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Do you exercise after fusion?

ohmybackoohmyback Posts: 39
edited 06/11/2012 - 8:59 AM in Back Surgery and Neck Surgery
Out of curiosity, how many of you exercise since you had surgery? I am 10 months out from lumbar fusion, but still experiencing a great deal of pain, both muscular and nerve. Exercise and physical activity make the pain considerably worse.

I really want to get into better shape, as I imagine this will probably improve my level of pain. So how many of you exercise regularly, and what types of exercise do you do? Do you exercise through intense pain?

Today I did 30 minutes of yoga and strength training on the Wii Fit and walked a mile and now I am suffering quite a bit. I need help! P.S. I was kicked out of PT months ago because I was in too much pain.


  • I really believe that there are good physical therapists and bad ones out there. I've been to at least 5 different ones and they all have different approaches. Are you seeing a physiatrist? You need to work with a physical therapist who can tell you which exercises to avoid so that you are not reinjuring the muscles. This can seriously cause setbacks. I think you are doing too much exercise in one day. I started to swim when a physical therapist had said it would help me. Well, she was wrong and it set me back months!

    I am in my 3rd round of PT with a different physical therapist. If one is not giving you the results, I would try a different one. In my opinion, working out on your own without guidance is not a good idea.
    2011 ACDF C5-6 for Spondylosis with Myleopathy
    2012 L4-5 herniated disc and hernated disc at C4/5 2013 Taking Amitriptyline for headaches

  • If you're 10 months out and can't walk a mile or do basic exercise you have a problem. Time to go back to your surgeon first, not PT.

    Yes you most certainly should be exercising. Regularly. You should have been in PT fairly soon after surgery doing basic stretching, nothing intense. So I'm confused how you got kicked out. What did they have you doing, exactly? What levels are you fused at and where do feel the most pain and doing which exercises?

    I did pool therapy within weeks then regular PT shortly after. It helped a lot with flexibility, core strength, ROM, and scar tissue not being able to attach itself to places it shouldn't.

    Instead of 1 mile try 2 - 1/2 mile sessions. Vary your speed when you walk, don't stroll. That is not exercise. Instead of 30 minutes of yoga. Remember what they showed you in PT? Try them again. If you can't do basic PT stretches. Then something is wrong. Will it hurt? Yes. Probably for months until you actually build some core strength and your body adapts to actually doing exercise. It isn't just core strength involved here. Contrary to popular belief. There is a lot more going on.

    I'm 2 years post-op lumbar fusion. I can do exercises that would surprise you. Including plenty of yoga, pilates, interval, resistance, and weight training. Does it hurt. Yes, even to this day. Hurt so bad I take drugs, no! Rub on icy/hot stuff or take an Advil some days. Yes.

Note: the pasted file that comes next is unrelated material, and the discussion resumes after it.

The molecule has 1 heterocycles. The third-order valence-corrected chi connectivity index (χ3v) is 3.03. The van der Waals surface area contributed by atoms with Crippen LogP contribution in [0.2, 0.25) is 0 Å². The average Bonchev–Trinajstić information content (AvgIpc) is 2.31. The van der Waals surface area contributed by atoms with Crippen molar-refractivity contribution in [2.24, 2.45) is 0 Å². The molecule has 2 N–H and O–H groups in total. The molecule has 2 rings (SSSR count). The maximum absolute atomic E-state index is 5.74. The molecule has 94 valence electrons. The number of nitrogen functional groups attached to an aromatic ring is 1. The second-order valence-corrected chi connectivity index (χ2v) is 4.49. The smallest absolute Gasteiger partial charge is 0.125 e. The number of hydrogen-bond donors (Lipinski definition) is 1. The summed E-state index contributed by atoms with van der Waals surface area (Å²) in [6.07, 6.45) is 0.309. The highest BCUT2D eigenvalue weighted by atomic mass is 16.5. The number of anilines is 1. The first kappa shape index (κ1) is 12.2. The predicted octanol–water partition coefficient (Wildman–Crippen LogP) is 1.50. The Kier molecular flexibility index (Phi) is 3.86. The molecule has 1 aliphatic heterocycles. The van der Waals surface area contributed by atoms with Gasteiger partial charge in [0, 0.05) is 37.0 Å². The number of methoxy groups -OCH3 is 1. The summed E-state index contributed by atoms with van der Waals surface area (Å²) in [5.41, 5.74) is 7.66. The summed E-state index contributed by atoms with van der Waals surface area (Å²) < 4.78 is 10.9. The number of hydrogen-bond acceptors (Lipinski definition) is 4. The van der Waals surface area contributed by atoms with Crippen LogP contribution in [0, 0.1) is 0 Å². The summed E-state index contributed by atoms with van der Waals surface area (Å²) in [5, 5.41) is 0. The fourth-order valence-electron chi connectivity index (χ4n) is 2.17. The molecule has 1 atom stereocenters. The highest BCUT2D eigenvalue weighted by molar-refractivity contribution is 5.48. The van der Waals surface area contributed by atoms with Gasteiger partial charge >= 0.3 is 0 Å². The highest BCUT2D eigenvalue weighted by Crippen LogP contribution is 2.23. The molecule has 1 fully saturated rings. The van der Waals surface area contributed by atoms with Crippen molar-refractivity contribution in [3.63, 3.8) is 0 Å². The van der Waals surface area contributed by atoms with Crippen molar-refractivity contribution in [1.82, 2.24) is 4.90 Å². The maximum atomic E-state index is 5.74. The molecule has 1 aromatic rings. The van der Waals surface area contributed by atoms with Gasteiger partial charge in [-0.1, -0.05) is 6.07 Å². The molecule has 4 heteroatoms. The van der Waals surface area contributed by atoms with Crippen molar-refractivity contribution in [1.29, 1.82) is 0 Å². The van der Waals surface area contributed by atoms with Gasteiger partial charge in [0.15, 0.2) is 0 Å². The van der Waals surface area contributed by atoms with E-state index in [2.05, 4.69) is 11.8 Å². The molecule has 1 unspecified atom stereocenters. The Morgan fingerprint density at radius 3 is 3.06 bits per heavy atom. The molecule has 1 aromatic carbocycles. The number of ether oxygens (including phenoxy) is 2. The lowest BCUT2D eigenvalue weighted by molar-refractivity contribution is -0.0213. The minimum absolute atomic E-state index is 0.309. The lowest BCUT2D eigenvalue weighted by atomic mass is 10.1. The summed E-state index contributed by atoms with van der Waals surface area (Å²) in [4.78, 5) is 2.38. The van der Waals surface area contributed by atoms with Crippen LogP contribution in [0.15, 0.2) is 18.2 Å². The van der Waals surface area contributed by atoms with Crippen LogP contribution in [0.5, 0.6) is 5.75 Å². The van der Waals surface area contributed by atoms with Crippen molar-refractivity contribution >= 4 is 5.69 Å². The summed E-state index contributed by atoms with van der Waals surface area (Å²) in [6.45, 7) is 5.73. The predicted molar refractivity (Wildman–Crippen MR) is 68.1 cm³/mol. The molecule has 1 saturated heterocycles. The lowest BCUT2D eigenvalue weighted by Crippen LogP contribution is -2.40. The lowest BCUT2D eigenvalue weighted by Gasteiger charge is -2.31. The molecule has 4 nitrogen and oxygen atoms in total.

• You must be careful with the use of Advil as well, as it does have a negative effect on your kidneys as well as been implicated in increasing osteoporosis risks.

    I worked with a vascular surgeon who does endoscopic aortic aneurysm repairs and sees NSAIDS as a drug with a lifetime dose; you exceed that dose for your body, it has an effect on your kidneys. He said in some cases, he would rather use narcotics than NSAIDS for his patients.

    Just wanted to pass this good information along...

    Happy New Year!

  • SpineAZSpineAZ WiscPosts: 1,084
    I have been on long term pain management including ms contin, percocet, soma and neurontin. All have helped me and I have been able to manage these well. I have more of a problem with continual use of NSAIDS, eventually each makes me feel like I have gut-rot so I take them sparingly though they are a key part of my pain management plan. I am doing PT for a knee replacement 3 months ago and it has aggravated spine pain. NSAIDS help but after working out the knee and even the spine my pain meds are key to allowing me to function. In an ideal world I wouldn't need them, but they have provided a great deal of relief and the long acting meds don't have acetominphen (Tylenol) so I don't worry too much about the effect of that.
    2 ACDFs, 2 PCDF, 3 LIFs; Rt TKR; Rt thumb fusion ; Lt thumb arthroplasty; Ehlers Danlos 
  • swim that all i intend to do when i can ,you will get all the exercise that you need swimming
    1997 laminectomy
    2007 repeat laminectomy and discectomy L4/L5
    2011 ALIF {L4/L5/S1}
    2012 ? bowel problems .still under investigation
    2014 bladder operation may 19th 2014
  • Exercise is very important in recovery and the rest of your life too. I do core strengthening and I also did it before my fusions which I think helped my recovery. I walked a lot with my first 2 fusions but now have SI joint issues and walking a lot bothers that.

    I swim as much as I can. I have been a swimmer all my life and it is a really good overall exercise.Plus it is wonderful to feel weightless.

    I lift weights to keep my upper body strong. I ride my bike as my back will allow.

    I am a true believer that exercise helps both the body and the mind.

    L4/L5 laminectomy, L4/L5 360 fusion with instrumentation, L1 to L5 fusion, L5/S1 fusion w/ disc replacement, left and right SI joints fused.
  • to proper recovery, according to my Neurosurgeon.

    I am now 7 months postop and do an hour of ski-walking or backstroke swimming a day. This is combined with simple core-strengthening bridging exercises and band-assisted hamstring stretches.

    If I slip for a day my pain is definitely worse.
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